I've allowed the distractions of the past few weeks beat my confidence levels down, it doesn't help that I've had a nasty head cold, or that my dad has had ongoing health problems.
I did get to see my brother last Monday, the first time since my mom died in 2005, they visited for a whole hour and forty five minutes before they had to leave again.
So tomorrow it's back to drawing and painting crows, ravens, and blackbirds and if they are horrible then they are horrible.
But, the secret to mastering anything is to keep at it until... until well you've mastered it!
With that said I've decided to seriously edit the information I've compiled for my Natural Dye App, and just create the app! A simple app that is accurate and usable is much more enjoyable than one that doesn't exist!!! Feet of clay, I think that's the name for this syndrome, the whole "what if they hate it???"
There will always be haters, and they are not my audience anyway... so onward I will push this week!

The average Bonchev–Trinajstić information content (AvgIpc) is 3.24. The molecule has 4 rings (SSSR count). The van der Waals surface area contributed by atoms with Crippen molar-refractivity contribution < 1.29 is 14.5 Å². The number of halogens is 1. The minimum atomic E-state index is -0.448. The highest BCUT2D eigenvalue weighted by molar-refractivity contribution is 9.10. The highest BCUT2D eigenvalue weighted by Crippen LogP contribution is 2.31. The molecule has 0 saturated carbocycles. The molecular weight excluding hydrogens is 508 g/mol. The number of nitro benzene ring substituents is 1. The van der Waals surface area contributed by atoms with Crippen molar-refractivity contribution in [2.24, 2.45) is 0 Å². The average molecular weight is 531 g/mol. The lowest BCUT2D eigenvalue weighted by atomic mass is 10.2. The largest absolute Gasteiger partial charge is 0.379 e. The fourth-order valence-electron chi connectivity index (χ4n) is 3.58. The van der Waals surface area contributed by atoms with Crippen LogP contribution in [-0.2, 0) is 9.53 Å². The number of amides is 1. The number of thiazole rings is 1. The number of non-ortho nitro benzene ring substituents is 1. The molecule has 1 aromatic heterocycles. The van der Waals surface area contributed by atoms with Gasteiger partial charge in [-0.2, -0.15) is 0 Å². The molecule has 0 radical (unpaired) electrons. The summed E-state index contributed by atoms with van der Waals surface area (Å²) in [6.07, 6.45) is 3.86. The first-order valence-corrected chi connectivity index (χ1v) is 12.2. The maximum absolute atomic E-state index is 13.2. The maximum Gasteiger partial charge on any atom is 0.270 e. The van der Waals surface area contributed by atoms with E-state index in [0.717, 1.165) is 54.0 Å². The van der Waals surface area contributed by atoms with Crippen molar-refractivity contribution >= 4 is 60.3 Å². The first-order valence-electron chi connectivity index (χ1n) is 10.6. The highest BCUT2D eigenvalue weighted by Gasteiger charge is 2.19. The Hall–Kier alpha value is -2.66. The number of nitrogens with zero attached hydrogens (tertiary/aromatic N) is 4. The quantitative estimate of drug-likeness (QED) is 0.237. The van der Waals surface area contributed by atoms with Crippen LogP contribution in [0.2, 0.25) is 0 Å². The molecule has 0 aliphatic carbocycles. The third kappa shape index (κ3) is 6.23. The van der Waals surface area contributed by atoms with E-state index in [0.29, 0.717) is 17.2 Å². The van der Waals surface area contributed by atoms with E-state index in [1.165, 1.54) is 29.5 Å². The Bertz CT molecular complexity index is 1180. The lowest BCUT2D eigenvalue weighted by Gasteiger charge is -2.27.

Squeegee for Silk Screen
Natural Dye Extracts
Gum Tragacanth Binder
Containers to hold natural dye extracts/binder I used paper cups.
Fabric or Watercolor Papers
How-to make the Gum Tragacanth Binder Video
I am here today to show you how to use stencils with a silk screen and natural dyes for screen printing.
Mix up Gum Tragacanth with Natural Dye Extracts; see video for specific amounts and mixing instructions. I made a little card with the names of the extracts I was working with and daubed a bit of the color next to each name, for future projects.
Most silk screens won’t be the same size as your stencil, however, I have an easy fix for this problem. Measure your screen and your stencil and then block off the required space for your stencil by taping news print to the FRONT of your silk screen. Then tape your stencil to the front of the screen making sure to overlap the stencil onto the newsprint.